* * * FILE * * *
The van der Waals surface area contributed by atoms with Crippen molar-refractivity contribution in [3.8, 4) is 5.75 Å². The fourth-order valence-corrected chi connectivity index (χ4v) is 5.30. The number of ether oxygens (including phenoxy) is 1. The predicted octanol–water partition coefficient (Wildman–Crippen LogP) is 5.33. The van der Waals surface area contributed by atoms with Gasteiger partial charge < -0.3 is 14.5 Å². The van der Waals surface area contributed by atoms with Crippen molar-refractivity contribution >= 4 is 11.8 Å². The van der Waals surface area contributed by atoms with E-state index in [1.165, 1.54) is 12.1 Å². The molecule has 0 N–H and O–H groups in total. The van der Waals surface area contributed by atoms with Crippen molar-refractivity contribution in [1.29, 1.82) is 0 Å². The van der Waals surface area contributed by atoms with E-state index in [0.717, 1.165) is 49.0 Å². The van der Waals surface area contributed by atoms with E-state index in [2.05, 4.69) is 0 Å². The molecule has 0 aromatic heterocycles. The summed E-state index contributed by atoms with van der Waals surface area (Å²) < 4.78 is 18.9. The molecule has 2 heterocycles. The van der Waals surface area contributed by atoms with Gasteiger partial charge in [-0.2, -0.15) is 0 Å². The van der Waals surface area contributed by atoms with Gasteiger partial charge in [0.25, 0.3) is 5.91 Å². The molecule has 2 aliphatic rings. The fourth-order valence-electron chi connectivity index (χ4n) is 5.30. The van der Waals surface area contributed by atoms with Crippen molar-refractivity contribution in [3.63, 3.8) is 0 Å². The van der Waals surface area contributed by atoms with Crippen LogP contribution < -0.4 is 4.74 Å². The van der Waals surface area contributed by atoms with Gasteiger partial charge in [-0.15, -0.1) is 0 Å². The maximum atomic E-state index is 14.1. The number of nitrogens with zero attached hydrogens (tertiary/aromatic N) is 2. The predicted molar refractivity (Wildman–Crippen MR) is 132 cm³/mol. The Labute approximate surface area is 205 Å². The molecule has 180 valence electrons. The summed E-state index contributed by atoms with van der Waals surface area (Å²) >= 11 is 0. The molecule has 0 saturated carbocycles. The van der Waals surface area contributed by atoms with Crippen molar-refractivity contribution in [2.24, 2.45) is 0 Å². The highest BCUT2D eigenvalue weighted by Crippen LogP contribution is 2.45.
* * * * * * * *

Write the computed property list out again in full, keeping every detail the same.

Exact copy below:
The van der Waals surface area contributed by atoms with Crippen molar-refractivity contribution in [3.8, 4) is 5.75 Å². The fourth-order valence-corrected chi connectivity index (χ4v) is 5.30. The number of ether oxygens (including phenoxy) is 1. The predicted octanol–water partition coefficient (Wildman–Crippen LogP) is 5.33. The van der Waals surface area contributed by atoms with Gasteiger partial charge < -0.3 is 14.5 Å². The van der Waals surface area contributed by atoms with Crippen molar-refractivity contribution >= 4 is 11.8 Å². The van der Waals surface area contributed by atoms with E-state index in [1.165, 1.54) is 12.1 Å². The molecule has 0 N–H and O–H groups in total. The van der Waals surface area contributed by atoms with Crippen molar-refractivity contribution in [1.29, 1.82) is 0 Å². The van der Waals surface area contributed by atoms with E-state index in [0.717, 1.165) is 49.0 Å². The van der Waals surface area contributed by atoms with E-state index in [2.05, 4.69) is 0 Å². The molecule has 0 aromatic heterocycles. The summed E-state index contributed by atoms with van der Waals surface area (Å²) < 4.78 is 18.9. The molecule has 2 heterocycles. The van der Waals surface area contributed by atoms with Gasteiger partial charge in [-0.2, -0.15) is 0 Å². The van der Waals surface area contributed by atoms with Gasteiger partial charge in [0.25, 0.3) is 5.91 Å². The molecule has 2 aliphatic rings. The fourth-order valence-electron chi connectivity index (χ4n) is 5.30. The van der Waals surface area contributed by atoms with Crippen molar-refractivity contribution in [3.63, 3.8) is 0 Å². The van der Waals surface area contributed by atoms with Crippen LogP contribution < -0.4 is 4.74 Å². The van der Waals surface area contributed by atoms with Gasteiger partial charge in [-0.15, -0.1) is 0 Å². The maximum atomic E-state index is 14.1. The number of nitrogens with zero attached hydrogens (tertiary/aromatic N) is 2. The predicted molar refractivity (Wildman–Crippen MR) is 132 cm³/mol. The Labute approximate surface area is 205 Å². The molecule has 180 valence electrons. The summed E-state index contributed by atoms with van der Waals surface area (Å²) >= 11 is 0. The molecule has 0 saturated carbocycles. The van der Waals surface area contributed by atoms with Crippen molar-refractivity contribution in [2.24, 2.45) is 0 Å². The highest BCUT2D eigenvalue weighted by Crippen LogP contribution is 2.45.